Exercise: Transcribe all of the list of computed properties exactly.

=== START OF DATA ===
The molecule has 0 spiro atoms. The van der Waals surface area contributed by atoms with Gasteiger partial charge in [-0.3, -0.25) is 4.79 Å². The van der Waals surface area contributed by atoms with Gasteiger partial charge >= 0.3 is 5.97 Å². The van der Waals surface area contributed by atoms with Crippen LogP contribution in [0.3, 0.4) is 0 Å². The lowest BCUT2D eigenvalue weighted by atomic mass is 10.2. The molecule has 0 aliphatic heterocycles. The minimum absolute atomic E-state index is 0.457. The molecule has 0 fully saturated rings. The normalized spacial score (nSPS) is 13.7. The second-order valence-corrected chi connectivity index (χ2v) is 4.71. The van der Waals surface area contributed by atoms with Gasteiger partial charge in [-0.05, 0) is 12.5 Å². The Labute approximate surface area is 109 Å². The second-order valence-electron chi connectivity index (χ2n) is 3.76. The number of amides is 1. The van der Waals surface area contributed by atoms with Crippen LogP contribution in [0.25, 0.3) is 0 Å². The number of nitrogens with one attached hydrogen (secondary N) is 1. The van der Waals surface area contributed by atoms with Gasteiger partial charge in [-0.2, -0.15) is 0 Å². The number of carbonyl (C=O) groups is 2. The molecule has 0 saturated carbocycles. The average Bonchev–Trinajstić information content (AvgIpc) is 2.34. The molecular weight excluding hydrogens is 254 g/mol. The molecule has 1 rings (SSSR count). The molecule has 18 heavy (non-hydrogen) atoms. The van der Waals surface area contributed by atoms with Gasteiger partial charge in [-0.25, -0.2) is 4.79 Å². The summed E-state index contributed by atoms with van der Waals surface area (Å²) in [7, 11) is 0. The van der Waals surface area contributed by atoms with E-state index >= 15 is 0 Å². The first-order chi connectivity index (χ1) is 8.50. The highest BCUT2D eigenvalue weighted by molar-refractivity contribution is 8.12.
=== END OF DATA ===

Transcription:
The molecule has 0 spiro atoms. The van der Waals surface area contributed by atoms with Gasteiger partial charge in [-0.3, -0.25) is 4.79 Å². The van der Waals surface area contributed by atoms with Gasteiger partial charge >= 0.3 is 5.97 Å². The van der Waals surface area contributed by atoms with Crippen LogP contribution in [0.3, 0.4) is 0 Å². The lowest BCUT2D eigenvalue weighted by atomic mass is 10.2. The molecule has 0 aliphatic heterocycles. The minimum absolute atomic E-state index is 0.457. The molecule has 0 fully saturated rings. The normalized spacial score (nSPS) is 13.7. The second-order valence-corrected chi connectivity index (χ2v) is 4.71. The van der Waals surface area contributed by atoms with Gasteiger partial charge in [-0.05, 0) is 12.5 Å². The Labute approximate surface area is 109 Å². The second-order valence-electron chi connectivity index (χ2n) is 3.76. The number of amides is 1. The van der Waals surface area contributed by atoms with Crippen LogP contribution in [0.25, 0.3) is 0 Å². The number of nitrogens with one attached hydrogen (secondary N) is 1. The van der Waals surface area contributed by atoms with Gasteiger partial charge in [-0.2, -0.15) is 0 Å². The number of carbonyl (C=O) groups is 2. The molecule has 0 saturated carbocycles. The average Bonchev–Trinajstić information content (AvgIpc) is 2.34. The molecular weight excluding hydrogens is 254 g/mol. The molecule has 1 rings (SSSR count). The molecule has 18 heavy (non-hydrogen) atoms. The van der Waals surface area contributed by atoms with Gasteiger partial charge in [-0.25, -0.2) is 4.79 Å². The summed E-state index contributed by atoms with van der Waals surface area (Å²) in [7, 11) is 0. The van der Waals surface area contributed by atoms with E-state index >= 15 is 0 Å². The first-order chi connectivity index (χ1) is 8.50. The highest BCUT2D eigenvalue weighted by molar-refractivity contribution is 8.12.